Speaker 5:

little pause here in between. So you're working a corporate job, you're doing freelancing a, this undercover billionaire is being recorded. All of this at the same time. You're also married with Beth and Grady. Grady is how old now?

Speaker 1:

He's two and you're going to be three in a month.

Speaker 5:

Awesome. Okay, so let's kind of dive into that a little bit. If you're okay talking about family, how have you, how were you able to manage all of that and how was you and Beth communication? Was there ever a point where bet when Beth's like, Oh, okay, grads, just pick one and go for it. We're like, why are you doing all this stuff for free with this? What's wrong? How did that relationship look like?

Speaker 1:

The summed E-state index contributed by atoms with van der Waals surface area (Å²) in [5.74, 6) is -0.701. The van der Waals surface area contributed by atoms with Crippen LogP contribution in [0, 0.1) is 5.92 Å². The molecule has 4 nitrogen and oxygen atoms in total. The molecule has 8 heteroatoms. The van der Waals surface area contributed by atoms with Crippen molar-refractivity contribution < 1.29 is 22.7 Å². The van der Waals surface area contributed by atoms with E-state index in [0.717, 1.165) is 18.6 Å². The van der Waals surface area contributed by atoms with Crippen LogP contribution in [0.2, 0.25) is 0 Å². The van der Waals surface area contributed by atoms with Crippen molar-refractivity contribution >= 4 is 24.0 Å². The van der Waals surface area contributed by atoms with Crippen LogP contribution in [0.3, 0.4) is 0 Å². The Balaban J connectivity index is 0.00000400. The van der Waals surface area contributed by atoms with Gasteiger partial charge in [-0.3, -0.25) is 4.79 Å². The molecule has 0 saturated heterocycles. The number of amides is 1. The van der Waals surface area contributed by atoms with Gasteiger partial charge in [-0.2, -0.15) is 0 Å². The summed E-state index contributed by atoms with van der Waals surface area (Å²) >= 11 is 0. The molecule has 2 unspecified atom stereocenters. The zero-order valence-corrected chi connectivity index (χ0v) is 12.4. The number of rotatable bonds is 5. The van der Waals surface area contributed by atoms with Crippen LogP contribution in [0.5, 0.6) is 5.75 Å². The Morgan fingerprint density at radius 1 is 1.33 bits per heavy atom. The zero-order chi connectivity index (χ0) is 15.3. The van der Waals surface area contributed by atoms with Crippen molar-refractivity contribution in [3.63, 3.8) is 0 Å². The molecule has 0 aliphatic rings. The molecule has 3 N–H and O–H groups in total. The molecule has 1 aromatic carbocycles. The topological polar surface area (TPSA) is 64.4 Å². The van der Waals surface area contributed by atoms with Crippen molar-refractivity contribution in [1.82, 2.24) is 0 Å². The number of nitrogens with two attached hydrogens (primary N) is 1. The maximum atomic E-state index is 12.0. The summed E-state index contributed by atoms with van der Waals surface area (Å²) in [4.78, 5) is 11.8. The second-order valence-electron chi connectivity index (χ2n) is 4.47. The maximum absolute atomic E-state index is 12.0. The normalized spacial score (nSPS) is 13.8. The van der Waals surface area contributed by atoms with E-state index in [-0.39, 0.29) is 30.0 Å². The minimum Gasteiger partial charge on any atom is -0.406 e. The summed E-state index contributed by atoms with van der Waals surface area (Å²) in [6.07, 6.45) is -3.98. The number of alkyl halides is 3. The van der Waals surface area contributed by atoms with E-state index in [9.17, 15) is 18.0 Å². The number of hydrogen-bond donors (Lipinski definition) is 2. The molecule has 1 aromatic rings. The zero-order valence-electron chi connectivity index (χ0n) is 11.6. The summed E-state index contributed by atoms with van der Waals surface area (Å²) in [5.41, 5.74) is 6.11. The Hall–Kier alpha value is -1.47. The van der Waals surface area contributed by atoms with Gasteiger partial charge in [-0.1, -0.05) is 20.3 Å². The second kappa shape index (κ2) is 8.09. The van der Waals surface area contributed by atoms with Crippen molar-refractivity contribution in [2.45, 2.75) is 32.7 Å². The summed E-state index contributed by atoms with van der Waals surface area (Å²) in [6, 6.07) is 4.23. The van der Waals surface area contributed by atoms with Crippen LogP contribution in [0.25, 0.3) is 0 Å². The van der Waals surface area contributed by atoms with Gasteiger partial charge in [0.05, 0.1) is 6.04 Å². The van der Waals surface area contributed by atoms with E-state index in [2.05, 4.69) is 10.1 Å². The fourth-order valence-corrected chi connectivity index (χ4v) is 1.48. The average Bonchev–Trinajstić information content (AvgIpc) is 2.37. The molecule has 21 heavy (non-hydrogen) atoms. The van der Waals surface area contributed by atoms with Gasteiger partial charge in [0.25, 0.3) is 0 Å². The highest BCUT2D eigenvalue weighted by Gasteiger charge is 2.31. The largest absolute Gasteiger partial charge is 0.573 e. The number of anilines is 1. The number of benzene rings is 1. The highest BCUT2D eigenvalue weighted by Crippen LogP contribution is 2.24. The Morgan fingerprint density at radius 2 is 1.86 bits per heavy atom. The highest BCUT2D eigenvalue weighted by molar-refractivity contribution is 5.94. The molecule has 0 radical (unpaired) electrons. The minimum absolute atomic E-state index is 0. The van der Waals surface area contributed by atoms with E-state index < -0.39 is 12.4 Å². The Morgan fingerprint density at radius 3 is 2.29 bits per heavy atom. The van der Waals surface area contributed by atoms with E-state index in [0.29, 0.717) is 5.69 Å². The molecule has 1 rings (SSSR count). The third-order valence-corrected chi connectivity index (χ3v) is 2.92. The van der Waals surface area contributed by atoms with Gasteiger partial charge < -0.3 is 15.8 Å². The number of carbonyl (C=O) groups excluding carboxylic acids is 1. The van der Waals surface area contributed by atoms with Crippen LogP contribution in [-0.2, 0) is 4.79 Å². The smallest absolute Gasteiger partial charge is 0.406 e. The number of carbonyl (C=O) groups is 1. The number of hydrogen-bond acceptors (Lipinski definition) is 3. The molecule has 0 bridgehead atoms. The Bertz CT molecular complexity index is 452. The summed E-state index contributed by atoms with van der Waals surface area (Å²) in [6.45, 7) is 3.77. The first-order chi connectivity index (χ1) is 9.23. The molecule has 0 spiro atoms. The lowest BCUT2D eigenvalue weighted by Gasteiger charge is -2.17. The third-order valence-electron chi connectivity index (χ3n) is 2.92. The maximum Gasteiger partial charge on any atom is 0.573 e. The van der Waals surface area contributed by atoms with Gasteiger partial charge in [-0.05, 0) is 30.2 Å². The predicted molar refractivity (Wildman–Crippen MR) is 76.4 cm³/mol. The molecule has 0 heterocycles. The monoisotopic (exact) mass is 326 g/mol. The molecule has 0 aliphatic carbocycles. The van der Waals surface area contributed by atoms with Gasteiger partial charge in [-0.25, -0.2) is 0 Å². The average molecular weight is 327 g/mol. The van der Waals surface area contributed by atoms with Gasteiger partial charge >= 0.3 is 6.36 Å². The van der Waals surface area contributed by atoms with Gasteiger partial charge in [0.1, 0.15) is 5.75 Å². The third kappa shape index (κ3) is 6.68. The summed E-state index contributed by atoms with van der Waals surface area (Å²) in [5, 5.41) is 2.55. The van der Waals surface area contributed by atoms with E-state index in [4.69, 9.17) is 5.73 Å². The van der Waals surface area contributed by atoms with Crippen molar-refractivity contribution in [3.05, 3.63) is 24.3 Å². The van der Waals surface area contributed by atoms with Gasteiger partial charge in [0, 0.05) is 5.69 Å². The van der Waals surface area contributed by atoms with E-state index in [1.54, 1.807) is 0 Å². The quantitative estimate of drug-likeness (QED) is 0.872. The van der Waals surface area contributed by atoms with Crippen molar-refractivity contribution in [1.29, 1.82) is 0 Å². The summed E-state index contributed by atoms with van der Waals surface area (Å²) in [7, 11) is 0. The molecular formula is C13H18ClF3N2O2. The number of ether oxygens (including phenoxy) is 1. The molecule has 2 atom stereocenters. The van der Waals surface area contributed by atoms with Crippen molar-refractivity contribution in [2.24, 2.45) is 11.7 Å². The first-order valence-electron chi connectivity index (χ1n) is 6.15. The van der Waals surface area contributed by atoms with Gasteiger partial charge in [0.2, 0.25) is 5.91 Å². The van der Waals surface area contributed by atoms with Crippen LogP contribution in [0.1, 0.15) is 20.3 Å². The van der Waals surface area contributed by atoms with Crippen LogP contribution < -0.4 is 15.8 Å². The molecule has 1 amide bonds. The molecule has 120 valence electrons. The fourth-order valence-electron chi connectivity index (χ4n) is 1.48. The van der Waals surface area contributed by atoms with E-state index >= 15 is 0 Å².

Well my wife was really patient about it and luckily we are definitely on the same page with, with our faith and kind of like what we believe. And she kind of got the same feeling that I did luckily that like God was up to something through this process because you know, just felt, it felt like something cool is going to become of it. So she was really supportive and like I would be gone like on a Saturday or whenever I wasn't working so to speak, um, with, with the team and with Glenn and the film crew, like we'd be gone for a whole day, like filming stuff around town or, or working somewhere on, on, on a project. And she didn't really, I could never tell her like either like what cause you know, she'd be like, what time will you be home? And I'm like, honestly, I don't know because this is like with the filming of things, like it always takes way longer cause they kind of maybe would make you, you know, do something again or if they did an interview with you, they'd ask you a bunch of questions like, Hey, tell us about how today went. And it always took longer than I thought. But Beth was always really understanding cause she agreed that like something cool is, was happening here. So it was hard though because again, like I, I wasn't getting paid. It was a huge time commitment and it was also hard because I was enjoying it and I was really like torn and kind of reaching a point in my life and my career. I was like, I'm enjoying this more than I am, you know, getting up in the morning and going to a desk job. So is this like, is this what I'm supposed to be doing eventually? So start asking them questions. Family dynamic was fine though. Like again, lots of questions, but we knew that um, something cool is happening. So my wife was cool about it and my son luckily is too young to really understand. But it's pretty cool about it. Right? Pretty cool about it. Yeah, he was, I, yeah, he was definitely cool about it, but the bottom line was like deal. The thing that was negatively impacting my family was my lack of fulfillment in the work I was doing. And my wife knew I wasn't happy. Uh, and obviously my son probably could pick up on an at times as well. And so that was really what was more concerning to me is this, this opportunity with the show and with Glen. And the team was more of like an outlet for me. And I felt kind of selfish cause I'm like, well man, if you're not happy, you're at work and then you're running off and doing this stuff to give you fulfillment, you got to find a balance because your family's gonna suffer. So, um, yeah, lots of prayer and, and everything else that goes into making big decisions. And again, this was the right time to make the jump. And I, I took the jump and it's been so much better. Like my wife, she said to me today, like, you know, I'm so proud of you because you, you took a leap of faith and I can just tell, like I can tell even more than maybe you can, that you're just happier. I'm not saying that you were miserable, but I can just tell that you're happier right now cause you are actually doing what you love to do. And for some people, unfortunately, like you guys talked to people on the show all the time, that they maybe go through a lot of their lives not ever really doing what they love to do. So that's where I'm at right now and I couldn't be happier.